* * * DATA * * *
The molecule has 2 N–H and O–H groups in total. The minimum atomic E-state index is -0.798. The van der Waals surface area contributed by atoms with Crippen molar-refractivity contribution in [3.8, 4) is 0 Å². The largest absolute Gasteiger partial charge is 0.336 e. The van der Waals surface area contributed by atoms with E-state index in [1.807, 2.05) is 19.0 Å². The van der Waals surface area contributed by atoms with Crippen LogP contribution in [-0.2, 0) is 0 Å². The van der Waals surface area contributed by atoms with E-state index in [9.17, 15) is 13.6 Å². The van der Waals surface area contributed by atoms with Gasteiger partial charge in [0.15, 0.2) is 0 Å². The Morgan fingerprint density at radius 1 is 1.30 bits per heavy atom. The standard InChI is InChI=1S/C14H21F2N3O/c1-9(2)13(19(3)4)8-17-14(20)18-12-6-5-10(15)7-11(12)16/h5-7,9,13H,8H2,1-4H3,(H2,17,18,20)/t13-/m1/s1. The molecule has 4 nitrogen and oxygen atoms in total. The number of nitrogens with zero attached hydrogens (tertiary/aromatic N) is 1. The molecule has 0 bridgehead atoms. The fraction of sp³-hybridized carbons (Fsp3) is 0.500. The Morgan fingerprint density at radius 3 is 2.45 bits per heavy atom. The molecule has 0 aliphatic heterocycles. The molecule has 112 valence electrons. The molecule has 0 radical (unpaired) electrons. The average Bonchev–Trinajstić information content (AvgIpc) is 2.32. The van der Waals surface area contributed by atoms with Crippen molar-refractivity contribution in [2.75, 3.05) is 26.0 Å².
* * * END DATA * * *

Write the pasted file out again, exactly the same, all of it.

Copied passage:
The molecule has 2 N–H and O–H groups in total. The minimum atomic E-state index is -0.798. The van der Waals surface area contributed by atoms with Crippen molar-refractivity contribution in [3.8, 4) is 0 Å². The largest absolute Gasteiger partial charge is 0.336 e. The van der Waals surface area contributed by atoms with E-state index in [1.807, 2.05) is 19.0 Å². The van der Waals surface area contributed by atoms with Crippen LogP contribution in [-0.2, 0) is 0 Å². The van der Waals surface area contributed by atoms with E-state index in [9.17, 15) is 13.6 Å². The van der Waals surface area contributed by atoms with Gasteiger partial charge in [0.15, 0.2) is 0 Å². The Morgan fingerprint density at radius 1 is 1.30 bits per heavy atom. The standard InChI is InChI=1S/C14H21F2N3O/c1-9(2)13(19(3)4)8-17-14(20)18-12-6-5-10(15)7-11(12)16/h5-7,9,13H,8H2,1-4H3,(H2,17,18,20)/t13-/m1/s1. The molecule has 4 nitrogen and oxygen atoms in total. The number of nitrogens with zero attached hydrogens (tertiary/aromatic N) is 1. The molecule has 0 bridgehead atoms. The fraction of sp³-hybridized carbons (Fsp3) is 0.500. The Morgan fingerprint density at radius 3 is 2.45 bits per heavy atom. The molecule has 0 aliphatic heterocycles. The molecule has 112 valence electrons. The molecule has 0 radical (unpaired) electrons. The average Bonchev–Trinajstić information content (AvgIpc) is 2.32. The van der Waals surface area contributed by atoms with Crippen molar-refractivity contribution in [2.75, 3.05) is 26.0 Å².